Perhaps due to the way credit cards are marketed and portrayed by a very vocal minority, there is a lot of misleading information about credit cards in the general public which can cause some confusion. In this article we aim to debunk some of these myths about credit cards.

Common credit cards Myths:

Credit Cards are Evil

This is perhaps one of the most commonly expressed views about credit cards, yet credit cards have been around for decades and are more popular than ever.

While it is hard not to sympathise with someone struggling to pay off a credit card debt, it is important to remember that credit cards are also a life saver for many people, and in fact, there are ways to make or save money by using credit cards.

The bad rap that credit cards get stems largely from the high interest rate that credit cards tend to charge, but this is somewhat necessary because unlike mortgages, credit card loans are unsecured loans that do not require you to put forward any collateral in case you fail to pay back the loan. To mitigate this risk credit cards have to charge a larger than usual interest rate, but unlike mortgages, when you fail to pay back your credit card debt nobody comes knocking on your door to take your house or belongings.

There are also balance transfer credit cards that charge 0% interest for 6 to 24 months on balance transferred to help individuals pay back their credit card loan.

Credit cards are an important financial tool that can be used to one’s advantage or disadvantage. Credit cards are not be suitable for people with bad spending habits or gambling problems, but credit cards serve a very important role in society and make it easy for people to do business.

You can keep transferring from one 0% balance transfer card to another

While you can transfer from one balance transfer credit card to another once the interest free period lapses on the first credit card to save on the interest rate, there is no guarantee your application for a 3rd, 4th and 5th balance transfer credit card would be approved, but even if it is approved, you still have to make the minimum monthly repayments or you would incur a fee or even worse your balance transfer interest rate could go up as a result of the missed minimum monthly repayments.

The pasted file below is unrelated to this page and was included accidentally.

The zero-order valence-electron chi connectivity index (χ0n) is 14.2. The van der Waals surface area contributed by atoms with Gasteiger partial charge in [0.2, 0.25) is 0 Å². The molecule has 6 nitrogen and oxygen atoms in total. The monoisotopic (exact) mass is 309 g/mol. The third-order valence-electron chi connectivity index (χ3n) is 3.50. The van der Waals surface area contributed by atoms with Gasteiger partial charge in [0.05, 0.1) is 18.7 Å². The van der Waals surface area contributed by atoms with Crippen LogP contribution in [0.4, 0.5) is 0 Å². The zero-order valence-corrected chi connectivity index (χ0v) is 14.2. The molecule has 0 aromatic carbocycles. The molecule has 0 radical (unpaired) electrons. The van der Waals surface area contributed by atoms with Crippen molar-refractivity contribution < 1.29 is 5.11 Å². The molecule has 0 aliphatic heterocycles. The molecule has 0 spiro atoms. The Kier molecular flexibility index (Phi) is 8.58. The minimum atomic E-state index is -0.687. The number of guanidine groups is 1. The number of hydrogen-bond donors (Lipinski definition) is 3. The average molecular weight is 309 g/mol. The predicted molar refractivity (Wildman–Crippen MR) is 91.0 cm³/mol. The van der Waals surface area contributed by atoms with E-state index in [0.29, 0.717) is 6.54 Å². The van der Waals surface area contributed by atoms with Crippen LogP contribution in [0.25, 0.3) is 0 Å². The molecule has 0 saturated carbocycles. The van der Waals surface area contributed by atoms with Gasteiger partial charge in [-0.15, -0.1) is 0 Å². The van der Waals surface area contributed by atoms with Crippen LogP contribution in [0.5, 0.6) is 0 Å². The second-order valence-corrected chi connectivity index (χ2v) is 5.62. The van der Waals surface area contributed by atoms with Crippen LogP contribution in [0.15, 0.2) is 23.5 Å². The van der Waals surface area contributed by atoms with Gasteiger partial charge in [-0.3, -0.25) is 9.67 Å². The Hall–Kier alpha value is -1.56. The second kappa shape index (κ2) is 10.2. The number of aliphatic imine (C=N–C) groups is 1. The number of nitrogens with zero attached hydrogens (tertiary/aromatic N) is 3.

So, while it is true that you can keep transferring from one 0% balance transfer card to another, you still have an obligation to make minimum repayments and there is no guarantee your next transfer would be approved.

Getting a credit card would hurt your credit score

While it is generally not be advisable to get a credit card just before applying for a mortgage, applying for a credit card barely makes a dent in your credit score. I wouldn’t worry about it especially if it is your first or second credit card.

As long as I pay off my debt before the interest free days lapses I should be OK

This is true for purchases made on your credit card, but if you make a cash withdrawal the interest is almost always charged from day one, plus the interest rate for cash withdrawals is even higher and you might even be charge a cash withdrawal fee.

Credit card interest rates are fixed and do change

Some credit cards have variable interest rates which can change if the reserve bank increases or decreases the interest rate. Balance transfer interest rates can also change if you fail to make your minimum monthly repayments.

I can’t use my credit card after chopping it up

Chopping up your credit card would not stop any reoccurring payments you have setup and if you have linked it to payment facilities such as PayPal these would continue to work.

It is okay to go over my credit limit

Going over your credit limit could incur a fee and could damage your credit score, but most credit card providers would allow you to go over your credit limit. If you think you might go over your credit limit you might be better off applying for your credit limit to be increased.